Your honor, I used to believe in the judicial system

“Nothing in life is to be feared, it is only to be understood. Now is the time to understand more, so that we may fear less.”  – Marie Curie

I’m presently going through the jury selection process, called “voir dire,” which is Latin for “to speak the truth.” In voir dire, the judge and attorneys for both sides ask potential jurors questions to determine if they are competent and suitable to serve in the case.

I only know that because My Cousin Vinny is one of my favorite movies.

During the selection, you are asked if you believe in the judicial system.  I’m encouraged by the attention paid to this process especially when compared to North Korea sentencing of American student Otto Frederick Warmbier to 15 years of hard labor after accusing him of removing a political banner from a hotel.

I understand justice is not always served, even for promising athletes like Brian Banks.  As you read his story, if not for this unjust situation, he may have been playing for the NFL.

But the reason the Stanford case has me concerned is I don’t understand the sentencing.  I get that it’s not my job as a juror; a juror’s job is to listen to evidence, the law, and render a verdict with the burden of proof on the prosecution.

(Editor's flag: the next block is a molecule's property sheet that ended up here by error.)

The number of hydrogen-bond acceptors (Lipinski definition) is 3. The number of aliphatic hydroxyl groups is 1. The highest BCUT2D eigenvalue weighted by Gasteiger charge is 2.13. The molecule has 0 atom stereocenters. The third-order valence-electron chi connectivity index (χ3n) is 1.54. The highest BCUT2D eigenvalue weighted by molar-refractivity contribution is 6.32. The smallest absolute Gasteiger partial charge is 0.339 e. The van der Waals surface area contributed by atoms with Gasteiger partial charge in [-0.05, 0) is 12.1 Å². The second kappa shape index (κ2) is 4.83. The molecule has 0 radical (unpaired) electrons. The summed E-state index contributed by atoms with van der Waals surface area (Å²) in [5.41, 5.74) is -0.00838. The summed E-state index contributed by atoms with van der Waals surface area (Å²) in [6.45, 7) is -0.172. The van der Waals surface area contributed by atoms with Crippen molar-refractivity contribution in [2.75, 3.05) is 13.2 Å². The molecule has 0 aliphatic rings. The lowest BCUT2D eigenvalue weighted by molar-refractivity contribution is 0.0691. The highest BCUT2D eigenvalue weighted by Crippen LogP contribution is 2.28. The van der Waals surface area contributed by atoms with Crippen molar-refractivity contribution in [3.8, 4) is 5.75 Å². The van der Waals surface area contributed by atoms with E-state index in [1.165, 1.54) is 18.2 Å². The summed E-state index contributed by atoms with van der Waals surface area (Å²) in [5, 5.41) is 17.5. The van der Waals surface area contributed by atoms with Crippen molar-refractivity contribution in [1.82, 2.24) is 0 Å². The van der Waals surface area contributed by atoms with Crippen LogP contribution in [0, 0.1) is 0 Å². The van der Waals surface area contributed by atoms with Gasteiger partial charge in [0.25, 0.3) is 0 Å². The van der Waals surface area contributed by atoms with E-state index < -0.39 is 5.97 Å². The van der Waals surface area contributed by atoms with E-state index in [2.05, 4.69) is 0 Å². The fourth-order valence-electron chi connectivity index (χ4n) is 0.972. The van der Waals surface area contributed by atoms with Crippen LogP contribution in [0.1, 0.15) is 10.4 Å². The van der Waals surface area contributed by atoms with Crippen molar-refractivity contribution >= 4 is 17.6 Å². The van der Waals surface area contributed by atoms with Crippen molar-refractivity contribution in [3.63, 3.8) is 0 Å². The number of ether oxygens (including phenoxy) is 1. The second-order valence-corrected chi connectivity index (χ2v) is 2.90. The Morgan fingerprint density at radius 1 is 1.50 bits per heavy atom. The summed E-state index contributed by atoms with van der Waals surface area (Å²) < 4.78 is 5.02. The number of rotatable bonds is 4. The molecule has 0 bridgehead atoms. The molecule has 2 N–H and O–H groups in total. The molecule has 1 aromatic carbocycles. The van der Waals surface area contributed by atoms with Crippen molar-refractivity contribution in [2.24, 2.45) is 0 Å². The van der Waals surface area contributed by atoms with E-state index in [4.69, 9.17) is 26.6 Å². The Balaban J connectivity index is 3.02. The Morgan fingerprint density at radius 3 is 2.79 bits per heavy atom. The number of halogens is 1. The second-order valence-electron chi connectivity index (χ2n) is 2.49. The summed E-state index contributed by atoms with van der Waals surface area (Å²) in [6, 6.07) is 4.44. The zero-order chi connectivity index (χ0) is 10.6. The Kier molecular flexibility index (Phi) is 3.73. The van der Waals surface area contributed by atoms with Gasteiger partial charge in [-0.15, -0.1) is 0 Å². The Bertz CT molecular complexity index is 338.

For the sentencing, Your Honor, I assume there are rules, guidelines, guardrails, call them what you like, but there has to be a way to show your work.

Like millions, I read the letters; from the victim, from the father of the guilty party, from Vice President Joe Biden. I’m heartbroken for the victim and her family and know that the sentence doesn’t change what happened.

There’s no way I would know the appropriate sentence, but I can’t fathom how six months is right.  That is my question.  Could you please show your work so we could all understand.

Without understanding, we just take sides.

With understanding, we can build bridges rather than walls.

And then maybe we won’t react to sound bites, and fill our need to place blame.

Feasibly we can pay more attention to changing things that will make a lasting difference, rather than participating in momentary outrage.

Conceivably there might be one less American tragedy as happened today with the Orlando shooting.

But we allow ourselves to be easily distracted as we always do.

It begins and ends with understanding. I’m listening, so please show your work.


Tina Nocera, Founder

Parental Wisdom®

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